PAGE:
By Gelsey Plaza
This year’s 15th Annual Ray Warren Symposium on Race and Ethnic Studies, Bitter Pills, focused on race, health and medicine. The symposium explored the racialized dimensions of health and medicine in institutions, communities, and individual experiences, delving into questions such as: How do systems of oppression make people sick? Who has access to health care, and whose well-being is prioritized through public health policies? This year’s symposium provided the LC community with insight into health care inequality and healing justice, and it aimed to inspire critical thinking of how society could eradicate such inequality in the future.
Student co-chair Maya Litauer Chan ’19 said that the symposium reminded the LC community to acknowledge the health and treatment disparities between communities of color and working class versus both the white and the wealthy communities.
“Many students have struggled with health, and students of color have likely faced more obstacles,” Litauer Chan said. “Furthermore, it is often easy in an academic setting to theorize racism and oppression. The Ray Warren Symposium, and this theme in particular, remind us that racism affects real people and real communities, and asks us to learn from and listen to folks in the struggle both in our own LC community as well as in the greater Portland area.”
The symposium consisted of presentations and panels led by LC students and professors as well as guest speakers from across the nation. The keynote speakers included: Associate professor of history at Queens College, CUNY and OAH Distinguished Lecturer Deirdre Cooper Owens; Healing Justice Facilitator Autumn Brown; Founder of Healing Clinic Collective Carla M. Perez; and co-founder of National Compadres Network Jerry Tello.
One event was co-sponsored by Students for Cultural Inclusion in the Theater (SCIT) and the LC Theatre Department. A small group of LC students performed “A Bitter Pill: A Play Within a Play”, written and directed by Josie Seid in collaboration with student producer Eva Magaña ’20. The play reflected on the challenges people, specifically those coming from marginalized groups, still encounter around inaccessible health care.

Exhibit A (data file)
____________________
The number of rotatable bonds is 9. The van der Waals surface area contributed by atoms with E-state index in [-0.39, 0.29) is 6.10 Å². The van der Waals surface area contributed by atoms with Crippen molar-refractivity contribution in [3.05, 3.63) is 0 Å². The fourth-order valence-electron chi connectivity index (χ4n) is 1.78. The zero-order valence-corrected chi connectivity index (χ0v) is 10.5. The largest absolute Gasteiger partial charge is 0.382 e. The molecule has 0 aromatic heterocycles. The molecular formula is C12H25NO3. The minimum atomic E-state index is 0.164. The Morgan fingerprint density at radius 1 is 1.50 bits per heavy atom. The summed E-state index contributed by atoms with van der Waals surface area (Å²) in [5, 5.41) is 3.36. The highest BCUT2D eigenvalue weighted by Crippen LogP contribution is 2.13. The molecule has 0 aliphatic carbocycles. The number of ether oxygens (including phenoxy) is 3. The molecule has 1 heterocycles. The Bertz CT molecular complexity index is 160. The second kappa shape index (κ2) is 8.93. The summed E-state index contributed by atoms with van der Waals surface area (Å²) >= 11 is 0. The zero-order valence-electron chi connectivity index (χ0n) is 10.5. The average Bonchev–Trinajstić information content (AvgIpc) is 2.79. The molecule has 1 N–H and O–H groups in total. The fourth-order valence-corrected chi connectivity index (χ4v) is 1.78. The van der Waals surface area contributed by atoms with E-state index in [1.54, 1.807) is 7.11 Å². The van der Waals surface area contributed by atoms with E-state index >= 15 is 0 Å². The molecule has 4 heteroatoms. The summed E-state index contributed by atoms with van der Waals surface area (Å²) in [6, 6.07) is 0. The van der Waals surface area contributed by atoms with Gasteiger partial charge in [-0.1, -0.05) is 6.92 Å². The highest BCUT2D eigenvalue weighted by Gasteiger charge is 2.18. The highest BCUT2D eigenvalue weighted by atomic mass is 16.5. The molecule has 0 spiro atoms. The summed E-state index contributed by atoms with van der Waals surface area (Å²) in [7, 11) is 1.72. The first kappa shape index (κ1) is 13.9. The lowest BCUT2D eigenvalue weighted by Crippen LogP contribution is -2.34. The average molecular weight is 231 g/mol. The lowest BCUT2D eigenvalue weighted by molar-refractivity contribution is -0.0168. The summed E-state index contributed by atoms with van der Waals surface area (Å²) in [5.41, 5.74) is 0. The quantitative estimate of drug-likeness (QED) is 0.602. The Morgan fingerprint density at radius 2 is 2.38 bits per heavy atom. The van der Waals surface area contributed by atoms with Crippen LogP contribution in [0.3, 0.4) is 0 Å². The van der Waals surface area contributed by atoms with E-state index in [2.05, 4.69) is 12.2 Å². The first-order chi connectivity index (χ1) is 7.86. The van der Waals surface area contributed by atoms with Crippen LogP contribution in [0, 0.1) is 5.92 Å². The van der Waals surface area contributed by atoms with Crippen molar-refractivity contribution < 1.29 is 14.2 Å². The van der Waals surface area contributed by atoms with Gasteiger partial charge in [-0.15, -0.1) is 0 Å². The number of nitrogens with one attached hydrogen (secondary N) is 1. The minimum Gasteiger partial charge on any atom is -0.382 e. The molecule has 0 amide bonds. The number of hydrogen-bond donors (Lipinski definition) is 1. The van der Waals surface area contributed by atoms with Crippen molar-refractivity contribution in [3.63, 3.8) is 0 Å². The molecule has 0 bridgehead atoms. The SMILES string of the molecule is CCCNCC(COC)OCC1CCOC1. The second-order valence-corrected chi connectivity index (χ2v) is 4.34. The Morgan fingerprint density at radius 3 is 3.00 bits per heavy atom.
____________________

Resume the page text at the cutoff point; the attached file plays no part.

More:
One of the actresses, Tuse Mahenya ’21, said that the play was very important for her.
“I became more aware and concerned for homeless people, not in the grander scheme of things but in the simple sense that they are, like me, just people trying to get by,” Mahenya said. “And the fact that this country and many others in the world treat these people with an alarming level of disdain and disrespect, was brought to the forefront of my mind throughout the rehearsals and the performance. And from then, I hope to continue to contemplate and remain aware, not only of my fortune and privilege, but also of the mere fact that all of these people, are in fact that, people.”
The Race Monologues is one of the most popular events of the Ray Warren symposium. Each year, a different group of LC students writes an original series of personal narratives to share their feelings, experiences, and understandings of race, ethnicity and identity.
According to student co-chair Angelica Flores ’19, Race Monologues is important to the Ray Warren Symposium because it reminds LC, as a predominantly white school, that the issues that are being explored in the symposium are actually being experienced by their peers.
“It makes the realities of people of color that much more real and it reminds the students of color that they’re not alone,” Flores said. “For some, being part of Race Monologues is a form of healing, and that was the idea behind the symposium to remind our institution the importance of self care. That’s why we all worked hard with the creation of the healing justice practice space that was specifically aimed towards students of color.”